You Can’t Bribe A Dog

Trying to bribe this guy would result in nothing, just him eating the food.

I recently read the words ”bribe yourself with a reward” in an article.

I have often heard the word “bribe” used in a similar way when discussing training dogs. There is one problem with this:

bribing is not in any way associated with rewarding, whether you are teaching yourself to be more productive or your dog to do a new behaviour.

It is time to put this myth to rest once and for all.

It is important to completely stop using the word BRIBE when discussing dog training with food rewards. There is no connection whatsoever.

Let’s discuss this.

Firstly, the context in which I read this statement first was in a list of things to improve your productivity. Here is the link to that infographic. The statement is at #46.

Bribing occurs when you give or get something BEFORE the action is done.

Humans can be bribed because they have knowledge that there is a future.

Dogs cannot. They have no concept of future occurances so you cannot bribe a dog. They cannot be given food or toys in exchange for future actions on their part. It just can’t happen.

Likewise with humans, you can give yourself a reward AFTER you accomplish something, but that is far from a bribe. That is simply part of learning theory. You do something and then get a reward. That is not a bribe. It won’t work to increase future occurances of that behaviour and will not make you more productive (if that is indeed what you are teaching yourself to do).

Traditional dog training instructors and dog trainers love to use the term “bribe” when talking about using food rewards to train a dog. It is used in a derogatory way so that it gives the impression that using food to train is bad and does not result in a trained dog.

You can bet that if you tried to actually BRIBE the dog by giving the food in advance of the action you wish him to do, you would not get very far in your training.

You can’t bribe a group of dogs into doing this.

I even heard one food reward training pro use the word “bribe” in a lecture in this same context — that it was bad to use so many rewards to train. And I’m sure the word has been used in this way quite often at other times as well.

Unfortunately, using the word “bribe” to describe anything to do with dog training is not in any way helpful to promoting training dogs with food rewards.

Again, the truth is you can’t bribe a dog. You just can’t.

In fact, using that term in a teaching context would likely turn some people off from wanting to use food or even toys for rewards. Who wants to be told that she/he is bribing a dog?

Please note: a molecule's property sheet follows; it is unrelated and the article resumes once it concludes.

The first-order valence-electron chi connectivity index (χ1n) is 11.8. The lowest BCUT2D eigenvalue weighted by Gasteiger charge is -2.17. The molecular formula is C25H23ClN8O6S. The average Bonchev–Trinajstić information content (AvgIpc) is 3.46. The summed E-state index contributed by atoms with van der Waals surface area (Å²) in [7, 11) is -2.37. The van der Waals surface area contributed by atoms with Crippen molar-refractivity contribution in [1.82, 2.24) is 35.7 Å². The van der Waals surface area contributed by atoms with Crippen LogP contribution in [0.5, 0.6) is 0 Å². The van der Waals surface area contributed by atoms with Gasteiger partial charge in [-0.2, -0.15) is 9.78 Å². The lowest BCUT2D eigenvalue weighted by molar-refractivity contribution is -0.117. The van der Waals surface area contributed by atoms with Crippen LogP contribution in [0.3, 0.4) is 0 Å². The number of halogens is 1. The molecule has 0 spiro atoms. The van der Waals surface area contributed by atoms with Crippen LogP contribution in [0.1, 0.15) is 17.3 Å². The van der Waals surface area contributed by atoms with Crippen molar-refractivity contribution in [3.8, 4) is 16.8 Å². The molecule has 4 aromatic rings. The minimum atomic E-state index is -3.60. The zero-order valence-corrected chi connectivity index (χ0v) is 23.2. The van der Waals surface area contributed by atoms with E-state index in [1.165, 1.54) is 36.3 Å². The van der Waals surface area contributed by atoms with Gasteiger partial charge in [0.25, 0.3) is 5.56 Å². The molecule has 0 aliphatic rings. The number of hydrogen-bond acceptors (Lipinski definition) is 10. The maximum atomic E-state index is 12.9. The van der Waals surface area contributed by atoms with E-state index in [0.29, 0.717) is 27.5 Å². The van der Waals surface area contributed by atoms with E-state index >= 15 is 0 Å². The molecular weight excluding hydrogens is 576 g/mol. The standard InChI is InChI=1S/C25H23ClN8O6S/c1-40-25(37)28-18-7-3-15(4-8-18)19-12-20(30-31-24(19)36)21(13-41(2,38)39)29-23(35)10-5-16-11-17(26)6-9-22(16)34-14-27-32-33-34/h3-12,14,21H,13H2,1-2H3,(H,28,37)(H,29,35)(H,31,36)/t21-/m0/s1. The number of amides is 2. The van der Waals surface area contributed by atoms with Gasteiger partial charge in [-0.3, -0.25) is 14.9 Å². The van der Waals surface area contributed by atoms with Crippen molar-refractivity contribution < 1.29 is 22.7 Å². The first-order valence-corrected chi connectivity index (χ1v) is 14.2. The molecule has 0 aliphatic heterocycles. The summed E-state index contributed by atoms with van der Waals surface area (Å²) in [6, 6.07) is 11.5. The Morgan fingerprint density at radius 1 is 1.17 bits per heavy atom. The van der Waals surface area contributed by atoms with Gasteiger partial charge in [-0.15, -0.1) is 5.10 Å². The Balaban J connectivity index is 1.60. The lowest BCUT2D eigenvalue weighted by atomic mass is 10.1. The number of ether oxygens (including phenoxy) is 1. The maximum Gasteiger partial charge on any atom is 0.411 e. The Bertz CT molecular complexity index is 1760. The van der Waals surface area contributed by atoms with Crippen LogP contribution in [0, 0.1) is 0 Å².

Sounds negative doesn’t it?

So, let’s start thinking about how we use words accurately or inaccurately and how they apply to what we want to communicate, especially when that word has an extremely negative meaning attached to it.

It is not doing anyone any favours. Most especially dogs.

Next words to discuss: what is a dog trainer, really?

3 thoughts on “You Can’t Bribe A Dog

  1. Perhaps I have just been lucky, but I have not met a trainer who supported “bribery”. Positive Reinforcement (reward based) Training has been the status quo. Those same trainers will refuse to offer training unless the dog’s owner is present. This is simply their perspective that they are in fact training the dog owner to work with their own dog. i.e. “Dog Trainer” is a rather misleading description of their work. “Dog Training Facilitator” would perhaps be more accurate.

    Liked by 1 person

    1. I’m glad to hear that you haven’t been exposed to the term “bribe” in dog training. 😉 It just doesn’t make any sense to use that term.
      Dog training facilitator is definitely an accurate description of the job. I hope we can convince people to understand the meaning of the terms we are discussing. Thanks for your suggestion!

      Liked by 1 person

  2. I think of rewards, food or toy, as payment. Why should our dogs work for us? Because we’re paying them to. And it’s kinda unfair to expect them to work without payment, just like it is with humans. I don’t get why negative trainers have such an objection to using treats. I hear them say that they don’t like positive reenforcement because “you have to carry treats everywhere with you.” So what if you do? Is that so hard to do? If my dog is doing good work, she deserves to be paid for it. If your boss refused to pay you but instead put a prong collar on you and jerked you if you didn’t do your work, I don’t think they would get away with that for very long.

    Like

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